I’ll be the first to admit that, in the past, I’ve looked at images of nude or scantily clad women and assumed these women were degrading or objectifying themselves. In a culture that already views female bodies as decorative ornaments, it’s easy to be frustrated when women choose to present themselves in a sexualized manner. It’s tempting to throw oneself behind the fight for women to be seen for their minds and hearts, not their looks. But economist Victoria Bateman’s latest book, Naked Feminism: Breaking the Cult of Female Modesty, offers a freeing alternative to a feminism that deems sexual display demeaning. Bateman paints a vision for a feminism that embraces women in every state of dress or undress, chastity or sexiness, modesty or immodesty.
Naked Feminism covers a wide range of topics, from honor killings in the Middle East to sex worker-exclusionary radical feminism in the West, potently demonstrating how all these phenomena are connected: through the valuing of modesty and shaming of immodesty in women. Bateman, a Fellow and College Lecturer in Economics at the University of Cambridge, also writes from personal experience: She was shamed by feminists and misogynists alike after posing for a nude portrait that ended up in London's Mall Galleries and then protesting Brexit in the nude. In her book, she characterizes such shaming as an instrument of the “cult of female modesty,” defined as “the way in which, in many societies across the world, a woman’s worth, value, and respect depend on her bodily modesty.”
I talked to Bateman about why it’s so important to end the judgment of female nudity and sexuality and how we can create a more inclusive feminism that allows us all more freedom in our bodies, no matter how modest or immodest we are.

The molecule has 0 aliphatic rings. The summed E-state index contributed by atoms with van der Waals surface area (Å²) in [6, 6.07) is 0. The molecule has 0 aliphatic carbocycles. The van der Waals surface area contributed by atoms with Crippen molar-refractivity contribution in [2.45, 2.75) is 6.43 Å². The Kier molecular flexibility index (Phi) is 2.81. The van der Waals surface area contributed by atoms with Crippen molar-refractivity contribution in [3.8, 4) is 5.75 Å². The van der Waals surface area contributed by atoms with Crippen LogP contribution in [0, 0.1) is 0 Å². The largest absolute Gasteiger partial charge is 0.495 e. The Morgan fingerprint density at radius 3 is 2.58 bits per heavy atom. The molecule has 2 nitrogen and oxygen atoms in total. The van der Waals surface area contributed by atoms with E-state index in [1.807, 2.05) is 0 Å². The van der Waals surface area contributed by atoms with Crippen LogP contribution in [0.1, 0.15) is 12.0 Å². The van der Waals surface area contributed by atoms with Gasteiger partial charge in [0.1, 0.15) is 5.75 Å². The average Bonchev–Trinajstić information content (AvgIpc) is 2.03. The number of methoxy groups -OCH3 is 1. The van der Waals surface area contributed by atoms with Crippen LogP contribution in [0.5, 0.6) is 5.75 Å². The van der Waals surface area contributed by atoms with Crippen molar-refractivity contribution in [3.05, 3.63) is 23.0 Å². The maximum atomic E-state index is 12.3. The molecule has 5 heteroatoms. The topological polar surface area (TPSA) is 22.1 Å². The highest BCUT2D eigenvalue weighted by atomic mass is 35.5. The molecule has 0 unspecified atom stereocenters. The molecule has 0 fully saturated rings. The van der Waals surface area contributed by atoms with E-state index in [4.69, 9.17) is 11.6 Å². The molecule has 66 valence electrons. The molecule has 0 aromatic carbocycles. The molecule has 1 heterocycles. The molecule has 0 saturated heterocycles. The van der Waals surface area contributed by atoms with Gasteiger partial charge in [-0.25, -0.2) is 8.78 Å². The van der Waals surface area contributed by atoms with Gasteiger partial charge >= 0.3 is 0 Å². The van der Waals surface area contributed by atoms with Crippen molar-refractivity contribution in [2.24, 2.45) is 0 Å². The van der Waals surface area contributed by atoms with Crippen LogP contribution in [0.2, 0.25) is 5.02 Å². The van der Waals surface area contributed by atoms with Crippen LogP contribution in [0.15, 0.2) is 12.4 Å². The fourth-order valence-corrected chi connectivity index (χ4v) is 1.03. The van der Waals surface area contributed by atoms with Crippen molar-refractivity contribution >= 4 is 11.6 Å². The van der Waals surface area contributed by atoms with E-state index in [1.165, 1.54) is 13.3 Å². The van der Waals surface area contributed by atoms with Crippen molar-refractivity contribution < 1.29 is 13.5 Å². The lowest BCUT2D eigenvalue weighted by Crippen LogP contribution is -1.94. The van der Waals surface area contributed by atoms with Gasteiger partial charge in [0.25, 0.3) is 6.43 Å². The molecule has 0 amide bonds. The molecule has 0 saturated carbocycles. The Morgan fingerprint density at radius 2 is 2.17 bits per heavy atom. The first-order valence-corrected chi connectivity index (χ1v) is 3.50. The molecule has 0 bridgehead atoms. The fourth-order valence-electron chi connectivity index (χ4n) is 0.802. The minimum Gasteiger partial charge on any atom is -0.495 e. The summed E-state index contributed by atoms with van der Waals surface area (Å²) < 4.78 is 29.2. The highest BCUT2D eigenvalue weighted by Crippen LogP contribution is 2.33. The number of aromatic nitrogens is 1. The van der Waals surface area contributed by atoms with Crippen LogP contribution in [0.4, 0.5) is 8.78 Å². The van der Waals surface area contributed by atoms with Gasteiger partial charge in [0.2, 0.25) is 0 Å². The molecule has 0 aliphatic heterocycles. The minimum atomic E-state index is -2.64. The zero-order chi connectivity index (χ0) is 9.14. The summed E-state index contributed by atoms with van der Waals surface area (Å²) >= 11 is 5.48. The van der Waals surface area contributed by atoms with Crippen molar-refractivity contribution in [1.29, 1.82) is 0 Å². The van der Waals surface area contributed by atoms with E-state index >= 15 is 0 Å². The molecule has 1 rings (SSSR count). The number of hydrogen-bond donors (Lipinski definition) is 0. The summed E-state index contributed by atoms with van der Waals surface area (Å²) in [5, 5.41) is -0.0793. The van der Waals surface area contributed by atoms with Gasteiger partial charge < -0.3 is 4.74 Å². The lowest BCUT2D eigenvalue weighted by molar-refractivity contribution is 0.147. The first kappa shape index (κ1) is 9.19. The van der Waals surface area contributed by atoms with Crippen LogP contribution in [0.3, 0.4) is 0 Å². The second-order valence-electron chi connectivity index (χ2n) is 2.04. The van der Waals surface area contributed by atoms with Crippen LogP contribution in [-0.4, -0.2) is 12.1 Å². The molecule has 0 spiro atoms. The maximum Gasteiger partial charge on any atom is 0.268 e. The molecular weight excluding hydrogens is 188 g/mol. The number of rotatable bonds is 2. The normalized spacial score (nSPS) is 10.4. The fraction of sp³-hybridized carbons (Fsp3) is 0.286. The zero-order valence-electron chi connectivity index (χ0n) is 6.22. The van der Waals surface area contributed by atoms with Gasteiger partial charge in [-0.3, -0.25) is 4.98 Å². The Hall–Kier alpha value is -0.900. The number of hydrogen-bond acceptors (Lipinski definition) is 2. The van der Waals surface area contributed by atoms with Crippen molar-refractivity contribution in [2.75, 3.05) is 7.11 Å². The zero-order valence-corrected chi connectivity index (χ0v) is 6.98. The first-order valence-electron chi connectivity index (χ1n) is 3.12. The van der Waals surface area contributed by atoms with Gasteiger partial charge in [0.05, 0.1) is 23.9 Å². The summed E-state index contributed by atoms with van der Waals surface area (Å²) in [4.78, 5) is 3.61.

Why are you personally invested in the feminist fight to appear naked or scantily clad?
It’s not so much about appearing naked as it is that I’ve cast aside the cult of female modesty. So, if someone has seen my body, I don’t have to feel ashamed or diminished. Previously, I’d be worried that if I wore a skirt, I'd do a Marilyn Monroe; my skirt would be floating up on me and I would feel really worried. And when it comes to things like revenge porn, there are so many cases where women’s bodies are seen or touched in a way that we hadn’t planned and that we hadn’t consented to. And that can nevertheless leave us feeling ashamed when we haven’t done anything wrong.
Once I had that realization, I felt so much happier about myself. I could, for the first time, get in touch with my body and myself. I had a difficult relationship with my body because when you see your body as a liability, you don’t like seeing yourself in the mirror. It doesn’t feel like your own body. Or even going for a pap smear or a breast examination — it's really traumatic. Since casting aside female modesty, I’m much more comfortable with my body and sexuality, and I'm in better health mentally and physically because of it. It’s like my life has gone from being black and white to full technicolor.
Why do you think so many women have a negative knee-jerk reaction to women who present themselves in a sexy way?